(Photograph: ©York Archaeological Trust)


Sometimes a find turns out to be something quite different from what was first thought. Excavation of Viking Age levels during construction of bank vaults at Lloyd's Bank, Pavement, York, in 1972 produced what was thought to be a piece of metal-working slag. Closer examination told us otherwise — and gave a whole new meaning to the term making a deposit...

The hard brittle object almost 20cm long and 5cm wide was revealed to be mineralised Viking Age human faeces, a stool or coprolite.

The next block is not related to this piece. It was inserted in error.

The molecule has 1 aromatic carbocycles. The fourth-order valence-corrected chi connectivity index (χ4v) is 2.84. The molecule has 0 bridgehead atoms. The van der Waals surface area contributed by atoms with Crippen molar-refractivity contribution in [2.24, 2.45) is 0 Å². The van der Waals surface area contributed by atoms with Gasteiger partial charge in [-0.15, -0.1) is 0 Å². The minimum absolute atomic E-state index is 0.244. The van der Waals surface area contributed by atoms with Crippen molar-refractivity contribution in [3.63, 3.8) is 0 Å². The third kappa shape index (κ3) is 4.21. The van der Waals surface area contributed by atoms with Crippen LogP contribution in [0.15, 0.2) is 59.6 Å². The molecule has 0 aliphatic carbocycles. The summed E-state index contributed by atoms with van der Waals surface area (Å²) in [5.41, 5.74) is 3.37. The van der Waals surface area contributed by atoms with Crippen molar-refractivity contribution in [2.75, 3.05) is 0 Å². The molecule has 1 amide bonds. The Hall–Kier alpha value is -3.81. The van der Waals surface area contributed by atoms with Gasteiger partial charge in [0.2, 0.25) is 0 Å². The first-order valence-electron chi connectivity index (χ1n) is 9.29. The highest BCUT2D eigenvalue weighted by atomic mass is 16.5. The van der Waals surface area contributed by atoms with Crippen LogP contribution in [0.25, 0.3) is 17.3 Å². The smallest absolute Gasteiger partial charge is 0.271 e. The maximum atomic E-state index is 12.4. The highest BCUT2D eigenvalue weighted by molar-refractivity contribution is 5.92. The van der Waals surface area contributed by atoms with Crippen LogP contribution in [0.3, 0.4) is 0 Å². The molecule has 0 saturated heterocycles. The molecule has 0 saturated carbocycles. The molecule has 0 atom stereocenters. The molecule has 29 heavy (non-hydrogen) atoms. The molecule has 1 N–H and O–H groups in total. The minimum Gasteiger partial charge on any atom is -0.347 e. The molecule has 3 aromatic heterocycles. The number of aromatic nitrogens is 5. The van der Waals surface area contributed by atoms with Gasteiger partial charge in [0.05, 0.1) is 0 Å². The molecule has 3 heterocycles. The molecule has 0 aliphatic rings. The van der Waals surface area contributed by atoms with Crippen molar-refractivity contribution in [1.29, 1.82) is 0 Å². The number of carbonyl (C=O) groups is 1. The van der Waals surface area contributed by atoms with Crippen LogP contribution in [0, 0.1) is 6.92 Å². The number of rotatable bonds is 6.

Disgusting! Or was it?

A team of scientists rolled up their sleeves and prepared to see what this most direct human by-product had to tell us. After all 'we are what we eat' and there was a lot we could learn.

For more information see: The Archaeology of York 14/4 Environment and Living Conditions at Two Anglo-Scandinavian Sites by A.R. Hall, H.K. Kenwood, D. Williams and J.R.A Greig with a note on the coprolite by A.K.G. Jones pp. 225–9.

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